People who want a Tarot reading often want a simple yes/no answer. Often, the modern reader will say that we need to reframe that, the Tarot is for insight and understanding, not to answer yes or no. But suppose that’s really what’s needed?

I was trying to decide something, and not sure how I would put whatever cards came up into a context that would give me a yes or no answer. But then I realized that some of the cards were reversed and it struck me that it doesn’t have to matter which cards came up or what they mean for something so simple as yes or no. I turned the deck face up and separated all the cards into two piles, one, the right side up and two, the reversed. If the right side up pile was greater the answer was yes, if smaller the answer was no. In this case, there were only 25 reversed, and 53 right side up! A resounding yes.

There’s another way to do it that doesn’t involve separating or counting the cards. Choose a card in your mind that would represent a yes.
Say you are wondering about whether to remodel your house (I’m actually having the kitchen done so it’s on my mind). I might choose the 10 of Rivers from the Shining Tribe Tarot. Based on the Rider-Waite-Smith 10 of Cups, it shows a man and woman celebrating their home. Okay, then you mix the cards, again in such a way that some will come out upside down. Now you look through the deck until you come to your chosen card. If it’s ride up the answer is yes, if reversed the answer is no.

If you want some illumination around the issue, and not just yes or no, you look at the cards on either side of the chosen one, and they will tell you something about your issue.

And now a kind of post-post: As I was typing I noticed a crumpled fortune cookie paper to the side of my computer. When I picked it up and opened it, it read “The sure way to predict the future is to invent it.”

Published in: on October 8, 2011 at 10:44 pm  Comments (15)  

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15 CommentsLeave a comment

  1. Just love the fortune cookie ending …. I like the idea of choosing the card that would represent the answer and looking for it and seeing if it is reversed or dignified. Thanks Rachel

  2. Very interesting methods! I will definitely try them. For yes/no answers, I usually shuffle and pull one card – upright means yes, reversed means no, and the card meaning itself is the illumination.

  3. I have two more for you:

    Option 1: Phallic symbols (swords, rods, air and fire) = yes
    Yonic symbols (cups, pentacles, water and earth) = no
    Major Arcana = maybe/rephrase question

    Option 2: lay the cards down face up, counting them until you reach an ace or a ten (if you get past 22, start count from 1 again.) Ace = yes, 10 = no, and how many cards it took to get there corresponds to a major arcana card, which gives more insight.

  4. I like what you say here and especially the fortune cookie ending. What you say about the reversed card reminds me a bit of tossing a coin for a ‘yes’ or ‘no’ answer. I don’t think I will follow your idea exactly but it certainly sparks different ideas off in me. Thank you.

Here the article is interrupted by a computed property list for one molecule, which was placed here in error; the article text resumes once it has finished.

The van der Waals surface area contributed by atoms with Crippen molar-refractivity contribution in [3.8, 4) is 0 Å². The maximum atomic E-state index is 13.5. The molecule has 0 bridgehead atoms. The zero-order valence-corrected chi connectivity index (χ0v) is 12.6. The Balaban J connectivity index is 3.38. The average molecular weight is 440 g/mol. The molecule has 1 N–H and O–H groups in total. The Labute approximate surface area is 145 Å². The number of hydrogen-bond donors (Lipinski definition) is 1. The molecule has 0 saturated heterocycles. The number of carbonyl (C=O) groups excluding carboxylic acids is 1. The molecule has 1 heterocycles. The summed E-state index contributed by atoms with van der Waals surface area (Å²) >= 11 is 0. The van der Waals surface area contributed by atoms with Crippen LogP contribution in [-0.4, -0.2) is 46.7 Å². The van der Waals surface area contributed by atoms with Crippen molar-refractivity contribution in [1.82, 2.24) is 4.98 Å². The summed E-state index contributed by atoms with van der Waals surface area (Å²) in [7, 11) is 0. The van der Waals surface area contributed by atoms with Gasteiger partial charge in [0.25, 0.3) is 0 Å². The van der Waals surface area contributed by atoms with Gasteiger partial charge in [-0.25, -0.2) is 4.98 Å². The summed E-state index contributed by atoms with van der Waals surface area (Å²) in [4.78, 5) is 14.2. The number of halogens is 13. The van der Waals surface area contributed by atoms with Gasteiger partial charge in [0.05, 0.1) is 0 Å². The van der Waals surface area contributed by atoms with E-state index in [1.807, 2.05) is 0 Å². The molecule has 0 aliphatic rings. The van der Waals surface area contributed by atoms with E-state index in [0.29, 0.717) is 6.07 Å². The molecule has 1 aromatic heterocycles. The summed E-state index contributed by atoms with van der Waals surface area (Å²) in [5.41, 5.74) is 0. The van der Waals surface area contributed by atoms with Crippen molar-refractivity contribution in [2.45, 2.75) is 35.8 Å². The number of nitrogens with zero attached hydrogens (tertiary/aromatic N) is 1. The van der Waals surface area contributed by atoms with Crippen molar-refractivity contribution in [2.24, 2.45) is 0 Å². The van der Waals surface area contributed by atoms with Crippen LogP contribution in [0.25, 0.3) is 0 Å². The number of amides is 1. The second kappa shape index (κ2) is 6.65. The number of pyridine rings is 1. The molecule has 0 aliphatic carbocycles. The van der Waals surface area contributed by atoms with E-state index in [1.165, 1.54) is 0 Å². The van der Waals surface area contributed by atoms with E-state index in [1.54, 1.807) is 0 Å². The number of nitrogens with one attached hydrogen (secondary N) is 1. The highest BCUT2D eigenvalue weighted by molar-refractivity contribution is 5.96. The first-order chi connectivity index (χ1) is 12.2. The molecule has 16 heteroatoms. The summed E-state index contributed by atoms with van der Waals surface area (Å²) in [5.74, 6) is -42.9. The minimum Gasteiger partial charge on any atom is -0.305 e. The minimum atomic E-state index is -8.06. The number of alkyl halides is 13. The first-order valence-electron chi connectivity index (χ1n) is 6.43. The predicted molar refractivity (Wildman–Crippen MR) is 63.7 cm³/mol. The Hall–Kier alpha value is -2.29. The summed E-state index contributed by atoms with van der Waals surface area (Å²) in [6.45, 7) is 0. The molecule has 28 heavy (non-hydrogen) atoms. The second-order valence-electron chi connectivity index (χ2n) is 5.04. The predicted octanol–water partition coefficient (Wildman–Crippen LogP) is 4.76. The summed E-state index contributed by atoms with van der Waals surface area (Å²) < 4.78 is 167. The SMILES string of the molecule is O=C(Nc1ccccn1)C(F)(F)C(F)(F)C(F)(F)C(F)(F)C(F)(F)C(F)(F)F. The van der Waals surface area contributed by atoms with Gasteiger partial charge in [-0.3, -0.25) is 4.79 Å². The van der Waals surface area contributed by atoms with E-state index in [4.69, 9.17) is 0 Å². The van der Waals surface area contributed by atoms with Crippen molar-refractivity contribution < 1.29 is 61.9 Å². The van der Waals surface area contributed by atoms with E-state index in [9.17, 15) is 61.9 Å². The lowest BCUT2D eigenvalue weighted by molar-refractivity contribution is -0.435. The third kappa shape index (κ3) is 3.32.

5. You are right. People often want a direct ‘yes’ or ‘no’, and this has its uses, not least as a basis for further enquiry. A variant I use is to pull a significator to represent the question as the Tarot sees it then count out another seven cards. 1,2,3 in a row, Card Number 4 goes next to the question card, then 5,6,7 complete the row.

    I count the uprights as yeses, reversals as nos. Each card counts as 1 point. That Fourth card counts as 2 points, and contains ‘key’ advice.

    How many yeses out of eight? More than 4/8 uprights, Tarot, ‘it say YESSSS’. Less than 4/8 uprights,Tarot ‘it say NOOOO’.
    4/4 = Hmmm. Another question required. OR to break the deadlock, just pull one more card. Does it sway the answer yes-ward or no-ward?

    This spread, using an even number of 8 points, allows me to easily express a yes or no probability, which some people prefer to a straight prediction eg. ‘It’s 75 percent likely that…..’

    The individual cards will suggest the reasons why we are getting a yes, no or maybe.

    It is very rare but it has happened, that I have got an 8/8, 100% yes or no.

  6. I have often used reversed cards as a ‘no’ on their own but haven’t ever thought about looking at the proportion of reversed cards to upright cards in the whole deck. What a great alternative method for getting a yes/no answer! Thanks for sharing!

  7. […] Pollack posted an unusual and spontaneous method of obtaining a yes/no answer in her post this […]

  8. I love these! Thank you. The other day I did a reading where my friend just wanted a yes or no answer, and I didn’t have any experience with any of these methods. As it turned out, the reading was mostly court cards, something I’ve rarely seen.

  9. […] Tricks of the Trade […]

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  12. […] it can and it does. But it’s not a lot of fun. And personally, I don’t think this is an effective way to […]

  13. I was just checking links in some old articles, and while doing so found this page. There are apparently a myriad of ways to derive a yes or no answer from the Tarot. It’s probably a good idea to test multiple methods, especially if you’ve not found one that you really click with yet.

    I love the suggestion you’ve made to think of a card and search for it to see if it’s inverse… nice one!

  14. […] Pollack posted an unusual and spontaneous method of obtaining a yes/no answer in her post this weekend. Joseph Martin provides an easy way for you to obtain a yes/no answer in […]

  15. Easier way: cut the deck with your left hand. An even number of cards = yes
    odd number of cards = no.

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